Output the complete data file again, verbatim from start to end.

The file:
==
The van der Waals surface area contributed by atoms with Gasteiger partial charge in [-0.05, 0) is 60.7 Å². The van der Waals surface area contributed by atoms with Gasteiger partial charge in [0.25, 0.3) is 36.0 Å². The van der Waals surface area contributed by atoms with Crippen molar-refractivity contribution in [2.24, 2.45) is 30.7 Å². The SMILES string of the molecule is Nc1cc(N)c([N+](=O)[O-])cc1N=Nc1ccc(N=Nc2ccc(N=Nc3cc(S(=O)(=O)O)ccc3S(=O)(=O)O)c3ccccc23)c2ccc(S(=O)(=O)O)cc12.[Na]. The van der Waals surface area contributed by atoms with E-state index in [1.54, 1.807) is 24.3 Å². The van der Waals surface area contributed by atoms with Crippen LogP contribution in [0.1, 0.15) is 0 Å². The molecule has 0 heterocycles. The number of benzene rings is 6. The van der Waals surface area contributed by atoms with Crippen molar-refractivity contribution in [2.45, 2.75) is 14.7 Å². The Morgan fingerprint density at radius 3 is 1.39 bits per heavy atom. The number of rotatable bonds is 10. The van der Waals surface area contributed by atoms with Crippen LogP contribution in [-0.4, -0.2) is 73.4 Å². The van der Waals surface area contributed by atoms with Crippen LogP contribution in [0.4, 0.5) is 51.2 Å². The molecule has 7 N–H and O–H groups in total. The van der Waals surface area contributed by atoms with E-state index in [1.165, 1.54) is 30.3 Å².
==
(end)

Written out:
The van der Waals surface area contributed by atoms with Gasteiger partial charge in [-0.05, 0) is 60.7 Å². The van der Waals surface area contributed by atoms with Gasteiger partial charge in [0.25, 0.3) is 36.0 Å². The van der Waals surface area contributed by atoms with Crippen molar-refractivity contribution in [2.24, 2.45) is 30.7 Å². The SMILES string of the molecule is Nc1cc(N)c([N+](=O)[O-])cc1N=Nc1ccc(N=Nc2ccc(N=Nc3cc(S(=O)(=O)O)ccc3S(=O)(=O)O)c3ccccc23)c2ccc(S(=O)(=O)O)cc12.[Na]. The van der Waals surface area contributed by atoms with E-state index in [1.54, 1.807) is 24.3 Å². The van der Waals surface area contributed by atoms with Crippen LogP contribution in [0.1, 0.15) is 0 Å². The molecule has 0 heterocycles. The number of benzene rings is 6. The van der Waals surface area contributed by atoms with Crippen molar-refractivity contribution in [2.45, 2.75) is 14.7 Å². The Morgan fingerprint density at radius 3 is 1.39 bits per heavy atom. The number of rotatable bonds is 10. The van der Waals surface area contributed by atoms with Crippen LogP contribution in [-0.4, -0.2) is 73.4 Å². The van der Waals surface area contributed by atoms with Crippen LogP contribution in [0.4, 0.5) is 51.2 Å². The molecule has 7 N–H and O–H groups in total. The van der Waals surface area contributed by atoms with E-state index in [1.165, 1.54) is 30.3 Å².